I sit on the board of directors of the Depression and Bipolar Support Alliance ( an organization dedicated to helping those living with mood disorders.  At our quarterly meeting in December, I sat in a room with like minded people working hard to better the lives of others.  It’s an honor to belong to such a group of good souls whose hearts are in the right place.

Belonging and Attachments

We humans are wired to belong.  Belongingness (yes, it’s a word) is a state of being an essential or important part of something: our primary relationships, our families, our friend groups and our communities, amongst others. Those living with depression and bipolar belong to the mood club.  As members, it’s true that we’ve paid our entry fees with episodes of depression and mania but…we’re in.  Because of this, we find sanctuaries filled with shoulders to cry on, nourishment for our souls and kindred spirits with whom we share our hopes and dreams.  It is only through these connections that we can be the best of whom we are. I don’t believe it’s possible to travel this pathway toward our better selves on our own.  To do so, we must belong.  Through the attachments that come with belonging, we come to know others and allow others to know us in the most genuine of ways.  What more precious gift is there?

Belonging and the Big things

This state of belongingness has allowed me to navigate through adversity.  This, in turn, has compelled me to slow down and get lost in life’s sweet little moments and, at the same time, see the larger things that matter the most:  compassion, kindness, decency, authenticity and true connection to others.

Belonging and Sacred Gifts.

Belongingness has given me precious gifts:  being my better self, knowing others and allowing them to know me, seeing myself honestly as I navigate through adversity, claiming ownership of myself without secrecy, pausing more often to smell those proverbial roses and reaffirming the deeper and most important things in life.  Belongingness has made me richer in all the ways that matter the most to me.  Belongingness has allowed me to know the love of others in ways that I wouldn’t have otherwise.  Belongingness has given me these most sacred of gifts.  I’m very lucky to belong.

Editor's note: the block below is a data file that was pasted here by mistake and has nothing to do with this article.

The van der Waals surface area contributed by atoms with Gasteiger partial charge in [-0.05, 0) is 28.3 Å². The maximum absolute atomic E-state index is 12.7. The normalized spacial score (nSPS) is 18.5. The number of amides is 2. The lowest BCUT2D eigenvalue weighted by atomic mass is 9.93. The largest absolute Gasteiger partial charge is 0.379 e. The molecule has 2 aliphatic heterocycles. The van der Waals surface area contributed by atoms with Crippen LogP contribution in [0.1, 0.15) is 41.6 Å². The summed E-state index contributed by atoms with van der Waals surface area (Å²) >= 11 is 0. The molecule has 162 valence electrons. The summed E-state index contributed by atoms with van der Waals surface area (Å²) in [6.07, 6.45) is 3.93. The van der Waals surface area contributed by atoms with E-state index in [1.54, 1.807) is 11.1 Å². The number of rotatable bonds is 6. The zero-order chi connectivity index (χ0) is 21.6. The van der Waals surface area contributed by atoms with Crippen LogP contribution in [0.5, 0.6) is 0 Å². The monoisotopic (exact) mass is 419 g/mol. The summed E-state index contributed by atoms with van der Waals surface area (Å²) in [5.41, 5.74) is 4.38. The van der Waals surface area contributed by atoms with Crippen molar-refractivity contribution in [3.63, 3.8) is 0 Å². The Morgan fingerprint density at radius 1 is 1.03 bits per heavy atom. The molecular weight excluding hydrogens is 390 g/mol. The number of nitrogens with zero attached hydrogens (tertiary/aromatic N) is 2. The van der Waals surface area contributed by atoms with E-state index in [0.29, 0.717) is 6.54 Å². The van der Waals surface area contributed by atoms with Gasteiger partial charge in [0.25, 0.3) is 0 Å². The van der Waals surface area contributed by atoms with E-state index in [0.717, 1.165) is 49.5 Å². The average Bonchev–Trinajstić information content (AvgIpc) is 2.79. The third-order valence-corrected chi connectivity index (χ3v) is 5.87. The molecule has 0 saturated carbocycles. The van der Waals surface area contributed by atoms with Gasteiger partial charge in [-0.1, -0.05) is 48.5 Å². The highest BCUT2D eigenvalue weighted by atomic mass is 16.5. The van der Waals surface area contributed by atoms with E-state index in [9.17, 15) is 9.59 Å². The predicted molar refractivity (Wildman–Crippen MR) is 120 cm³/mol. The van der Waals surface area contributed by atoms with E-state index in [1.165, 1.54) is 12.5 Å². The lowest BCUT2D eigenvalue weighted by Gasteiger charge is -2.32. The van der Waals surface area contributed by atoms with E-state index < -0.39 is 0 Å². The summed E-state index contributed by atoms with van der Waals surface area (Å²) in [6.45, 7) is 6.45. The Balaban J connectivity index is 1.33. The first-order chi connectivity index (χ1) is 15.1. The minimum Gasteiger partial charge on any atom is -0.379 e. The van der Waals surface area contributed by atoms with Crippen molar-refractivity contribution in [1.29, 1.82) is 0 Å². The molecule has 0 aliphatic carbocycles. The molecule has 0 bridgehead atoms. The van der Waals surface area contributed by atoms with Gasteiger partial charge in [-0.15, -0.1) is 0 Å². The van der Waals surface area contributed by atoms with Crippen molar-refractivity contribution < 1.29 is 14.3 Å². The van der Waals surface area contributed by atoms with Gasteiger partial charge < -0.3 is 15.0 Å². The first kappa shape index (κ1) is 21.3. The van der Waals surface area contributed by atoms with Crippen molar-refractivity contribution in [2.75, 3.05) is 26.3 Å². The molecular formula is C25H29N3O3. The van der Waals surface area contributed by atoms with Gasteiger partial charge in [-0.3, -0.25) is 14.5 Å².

4 thoughts on “Belongingness

  1. That was so beautiful. Thank you for your heartwarming words. I believe that belonging to The Awakenings Project for the past 25 years has kept me well and out of hospital situations. Before Awakenings, I had more than 10 hospitalizations, every year or two, I was back into a bleak hospitalization. You can say no, but I beg of you to join the Awakenings board. You wouldn’t have to physically come to board meetings. You could just phone in or Zoom in. Please consider it, and let me know. Thank you so much for everything you do and everything you write. I get so much out of it. And enjoy the holidays.

    1. Hello Irene! Thanks for your kind words. We all belong in different ways that nourish and help us…and allow us to help others. So glad you’ve found your place to belong. I’m interested in speaking with you about the awakenings project. Please email me so we can exchange contact info and then speak, ok?

  2. Thank you John for sharing such an enlightening post. On reading I recognise all the ways that these qualities were missing in my life leading to my bipolar hospitalisations. I do not belong to any dedicated group but in this 20 year remission period I find ad hoc connections.
    Seasons greetings to you and yours and wishes for a healthy and peaceful new year.

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